2008, PG-13, 104 min. Directed by John Patrick Shanley. Starring Meryl Streep, Philip Seymour Hoffman, Amy Adams, Viola Davis, Joseph Foster II.
REVIEWED By Marjorie Baumgarten, Fri., Dec. 26, 2008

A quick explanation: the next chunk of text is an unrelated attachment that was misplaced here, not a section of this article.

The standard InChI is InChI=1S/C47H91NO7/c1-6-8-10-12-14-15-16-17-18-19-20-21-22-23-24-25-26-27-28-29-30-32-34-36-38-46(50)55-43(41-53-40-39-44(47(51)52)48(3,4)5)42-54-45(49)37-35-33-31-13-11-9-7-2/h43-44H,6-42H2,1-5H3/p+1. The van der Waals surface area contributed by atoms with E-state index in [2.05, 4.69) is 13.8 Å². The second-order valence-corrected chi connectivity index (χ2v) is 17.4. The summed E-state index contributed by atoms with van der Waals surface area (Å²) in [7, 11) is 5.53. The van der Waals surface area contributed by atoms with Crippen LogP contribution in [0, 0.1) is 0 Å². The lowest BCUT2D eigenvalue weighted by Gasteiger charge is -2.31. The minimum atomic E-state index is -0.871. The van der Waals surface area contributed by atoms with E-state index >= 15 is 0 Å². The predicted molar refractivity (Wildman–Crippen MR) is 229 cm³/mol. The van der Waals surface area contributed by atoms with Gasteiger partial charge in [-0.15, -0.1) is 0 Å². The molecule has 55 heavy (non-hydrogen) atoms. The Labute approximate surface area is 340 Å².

Playwright Shanley adapted his Pulitzer- and Tony Award-winning play, Doubt, for the movies and also decided to direct the film – an activity he hasn’t pursued since his one other directorial effort in 1990, the ill-received Joe Versus the Volcano. The cast he gathered for Doubt is peerless, and if nothing else, this assemblage is always a pleasure to watch. Unfortunately, the actors don’t all behave as though they’re performing in the same movie. A collection of acting styles, from the broad to the contained and the exacting to the unrestrained, creates an unevenness of tone and interpretation. Although Shanley wrote the play just a few years ago at the height of the pedophile priest scandal, the film is set in 1964, the time of Shanley’s own boyhood. As much as it appears Shanley has a bone to pick with the Catholic priesthood, it seems he also has a score or two to settle with some of the dogmatic nuns of his past. Streep plays Sister Aloysius, the unwavering principal of the St. Nicholas school, run by an order that still wears the intimidating black garb and bonnets of the old-school nuns. Into her dominion comes the new young priest, Father Flynn (Hoffman), who embodies everything the church reformers of the Sixties tried to bring about. In between them is the patsy, Sister James (Adams), a young, forward-thinking nun who is nevertheless uncertain of what she knows. She observes something troubling and reports it to Sister Aloysius: She suspects there might be a special relationship between Father Flynn and Donald Miller (Foster), the school’s first black student. (The word “pedophilia” or anything of the like is never uttered in the movie, yet everyone knows what is being discussed.) Thus begins a true power struggle between Sister Aloysius and Father Flynn, one that carries with it all the baggage of Catholic tradition and hierarchy, as well as the period’s secular strife between men and women. There are many small, telling moments in Doubt as the viewer is yanked back and forth while the film racks up arguments for each side. Neither side presents definitive evidence, though Sister Aloysius never permits doubt to cross her stern countenance. It’s a cerebral tug-of-war for the viewer, a struggle that’s made only more opaque with the film’s closing line of dialogue. Meanwhile, storms suddenly stir up outside, and lightbulbs repeatedly burst in Shanley’s effort to cinematically underline the pent-up emotions within. There is only one thing of which I am certain, something preached by Father Flynn at the outset of the film: Doubt is a bond as sustaining as certainty.